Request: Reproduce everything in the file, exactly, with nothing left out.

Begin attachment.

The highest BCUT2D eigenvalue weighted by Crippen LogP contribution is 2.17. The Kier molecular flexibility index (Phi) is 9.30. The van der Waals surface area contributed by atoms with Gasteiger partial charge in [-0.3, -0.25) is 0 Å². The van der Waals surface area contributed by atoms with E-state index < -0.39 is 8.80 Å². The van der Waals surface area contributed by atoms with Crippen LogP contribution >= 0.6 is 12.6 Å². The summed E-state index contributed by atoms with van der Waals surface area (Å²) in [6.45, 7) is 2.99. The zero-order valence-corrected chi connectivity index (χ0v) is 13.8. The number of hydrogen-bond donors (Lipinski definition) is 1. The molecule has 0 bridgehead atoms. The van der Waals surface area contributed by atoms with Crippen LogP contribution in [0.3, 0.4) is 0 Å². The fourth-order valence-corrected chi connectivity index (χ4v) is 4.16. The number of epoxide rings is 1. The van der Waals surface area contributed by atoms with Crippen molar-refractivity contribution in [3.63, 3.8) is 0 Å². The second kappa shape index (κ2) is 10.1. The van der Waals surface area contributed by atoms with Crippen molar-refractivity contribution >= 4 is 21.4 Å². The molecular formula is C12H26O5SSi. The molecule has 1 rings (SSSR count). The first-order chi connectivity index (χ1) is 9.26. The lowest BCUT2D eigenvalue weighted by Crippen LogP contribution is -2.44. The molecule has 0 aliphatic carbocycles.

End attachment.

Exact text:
The highest BCUT2D eigenvalue weighted by Crippen LogP contribution is 2.17. The Kier molecular flexibility index (Phi) is 9.30. The van der Waals surface area contributed by atoms with Gasteiger partial charge in [-0.3, -0.25) is 0 Å². The van der Waals surface area contributed by atoms with E-state index < -0.39 is 8.80 Å². The van der Waals surface area contributed by atoms with Crippen LogP contribution >= 0.6 is 12.6 Å². The summed E-state index contributed by atoms with van der Waals surface area (Å²) in [6.45, 7) is 2.99. The zero-order valence-corrected chi connectivity index (χ0v) is 13.8. The number of hydrogen-bond donors (Lipinski definition) is 1. The molecule has 0 bridgehead atoms. The van der Waals surface area contributed by atoms with Crippen LogP contribution in [0.3, 0.4) is 0 Å². The fourth-order valence-corrected chi connectivity index (χ4v) is 4.16. The number of epoxide rings is 1. The van der Waals surface area contributed by atoms with Crippen molar-refractivity contribution in [3.63, 3.8) is 0 Å². The second kappa shape index (κ2) is 10.1. The van der Waals surface area contributed by atoms with Crippen molar-refractivity contribution >= 4 is 21.4 Å². The molecular formula is C12H26O5SSi. The molecule has 1 rings (SSSR count). The first-order chi connectivity index (χ1) is 9.26. The lowest BCUT2D eigenvalue weighted by Crippen LogP contribution is -2.44. The molecule has 0 aliphatic carbocycles.